If you read the wealth of comments by people online, you will come to the conclusion that "more healthy" means the same thing as "healthier."
No, sorry, it doesn't. And sadly, there are foreign language teachers being told that it's the same thing. If that were the case, dictionaries would indicate that "healthier" is the same as "more healthy," but they don't.
There is a time, however, to use "more healthy"--but not in the sense of "healthier." Take, for example, a case of you serving your kids healthy food. You want to serve them more of it. So, you say you want to serve them more healthy food. You're not saying you want healthier food that what you have chosen as healthy food for them, you just want to serve more of that type of food. Makes sense?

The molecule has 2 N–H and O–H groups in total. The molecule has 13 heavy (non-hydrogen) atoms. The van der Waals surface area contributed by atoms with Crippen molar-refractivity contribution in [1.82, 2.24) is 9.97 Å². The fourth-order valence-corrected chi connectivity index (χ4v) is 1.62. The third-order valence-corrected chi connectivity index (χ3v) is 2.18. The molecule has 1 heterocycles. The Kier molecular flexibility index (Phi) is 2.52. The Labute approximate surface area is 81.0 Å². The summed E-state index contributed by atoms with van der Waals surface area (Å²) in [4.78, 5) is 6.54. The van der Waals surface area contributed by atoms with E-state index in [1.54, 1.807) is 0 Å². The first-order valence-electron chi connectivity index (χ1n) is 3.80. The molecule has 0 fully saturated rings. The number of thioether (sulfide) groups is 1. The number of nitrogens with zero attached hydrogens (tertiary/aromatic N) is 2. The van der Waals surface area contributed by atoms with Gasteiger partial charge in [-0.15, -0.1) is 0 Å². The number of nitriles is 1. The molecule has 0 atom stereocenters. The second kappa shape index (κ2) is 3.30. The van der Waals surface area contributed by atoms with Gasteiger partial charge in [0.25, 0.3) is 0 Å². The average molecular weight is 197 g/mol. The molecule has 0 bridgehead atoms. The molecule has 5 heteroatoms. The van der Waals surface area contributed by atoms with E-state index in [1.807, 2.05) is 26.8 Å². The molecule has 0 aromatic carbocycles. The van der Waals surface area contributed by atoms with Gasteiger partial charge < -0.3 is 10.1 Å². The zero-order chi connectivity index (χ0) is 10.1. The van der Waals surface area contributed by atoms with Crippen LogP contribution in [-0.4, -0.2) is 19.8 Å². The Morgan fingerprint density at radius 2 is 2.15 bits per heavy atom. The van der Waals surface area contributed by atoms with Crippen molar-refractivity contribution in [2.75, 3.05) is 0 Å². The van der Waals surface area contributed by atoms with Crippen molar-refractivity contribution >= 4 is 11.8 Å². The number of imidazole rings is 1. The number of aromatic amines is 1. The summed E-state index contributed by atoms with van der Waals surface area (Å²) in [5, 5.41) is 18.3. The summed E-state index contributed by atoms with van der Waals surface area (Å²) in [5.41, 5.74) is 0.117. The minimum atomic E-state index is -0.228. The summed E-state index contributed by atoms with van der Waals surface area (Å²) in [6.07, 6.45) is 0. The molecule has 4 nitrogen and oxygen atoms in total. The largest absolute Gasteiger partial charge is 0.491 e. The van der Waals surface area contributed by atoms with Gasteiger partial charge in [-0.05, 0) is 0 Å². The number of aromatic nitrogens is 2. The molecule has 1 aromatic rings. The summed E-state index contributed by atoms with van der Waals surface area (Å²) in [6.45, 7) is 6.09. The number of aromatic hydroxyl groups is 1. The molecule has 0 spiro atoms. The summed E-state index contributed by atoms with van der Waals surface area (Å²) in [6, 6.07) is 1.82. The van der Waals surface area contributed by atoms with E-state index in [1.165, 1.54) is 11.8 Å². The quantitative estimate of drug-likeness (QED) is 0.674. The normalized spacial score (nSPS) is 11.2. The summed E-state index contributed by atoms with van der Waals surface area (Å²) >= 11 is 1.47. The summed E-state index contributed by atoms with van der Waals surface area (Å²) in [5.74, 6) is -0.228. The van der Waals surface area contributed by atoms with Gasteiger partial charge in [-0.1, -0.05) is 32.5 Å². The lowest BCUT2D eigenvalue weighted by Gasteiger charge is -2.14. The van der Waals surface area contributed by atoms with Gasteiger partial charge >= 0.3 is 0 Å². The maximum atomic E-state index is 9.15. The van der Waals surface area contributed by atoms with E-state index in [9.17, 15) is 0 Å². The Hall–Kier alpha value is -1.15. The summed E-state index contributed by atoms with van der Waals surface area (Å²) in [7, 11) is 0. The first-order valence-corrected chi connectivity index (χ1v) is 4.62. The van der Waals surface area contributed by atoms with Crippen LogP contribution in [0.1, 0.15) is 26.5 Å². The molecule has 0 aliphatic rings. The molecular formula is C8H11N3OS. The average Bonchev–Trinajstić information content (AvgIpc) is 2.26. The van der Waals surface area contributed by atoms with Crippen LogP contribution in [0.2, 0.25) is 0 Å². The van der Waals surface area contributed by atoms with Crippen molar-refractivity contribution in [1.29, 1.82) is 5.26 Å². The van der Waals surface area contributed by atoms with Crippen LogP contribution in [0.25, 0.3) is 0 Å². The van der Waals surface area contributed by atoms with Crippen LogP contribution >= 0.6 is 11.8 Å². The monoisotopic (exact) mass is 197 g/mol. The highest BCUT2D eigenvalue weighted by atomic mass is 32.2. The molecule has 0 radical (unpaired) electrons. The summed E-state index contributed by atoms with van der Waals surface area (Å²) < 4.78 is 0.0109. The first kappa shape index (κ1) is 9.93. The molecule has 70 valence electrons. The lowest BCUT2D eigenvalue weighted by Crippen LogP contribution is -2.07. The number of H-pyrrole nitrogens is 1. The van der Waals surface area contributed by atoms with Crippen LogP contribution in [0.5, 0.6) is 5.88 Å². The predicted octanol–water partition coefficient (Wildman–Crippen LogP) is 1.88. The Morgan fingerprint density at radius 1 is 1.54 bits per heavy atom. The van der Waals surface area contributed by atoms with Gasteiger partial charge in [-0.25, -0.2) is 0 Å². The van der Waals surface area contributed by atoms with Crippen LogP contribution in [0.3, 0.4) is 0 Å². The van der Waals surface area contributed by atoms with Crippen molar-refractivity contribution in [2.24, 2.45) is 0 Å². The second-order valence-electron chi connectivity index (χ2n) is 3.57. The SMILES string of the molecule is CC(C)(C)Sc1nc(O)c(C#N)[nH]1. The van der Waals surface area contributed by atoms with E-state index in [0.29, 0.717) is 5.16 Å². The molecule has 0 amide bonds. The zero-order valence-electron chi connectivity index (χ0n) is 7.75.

This kind of thing actually affects comprehension, so I don't think it's one of those things where we should just say, "Oh, the language is evolving and it's okay." It's not like my personal preference of sticking with saying "thee" for "the apple"; comprehension and clarity aren't affected in the slightest by people saying "the" instead of "thee". When you don't use comparatives properly, however, it can defintely affect comprehension.
And whatever you do, don't ever, ever, EVER say, "more healthier"! ;)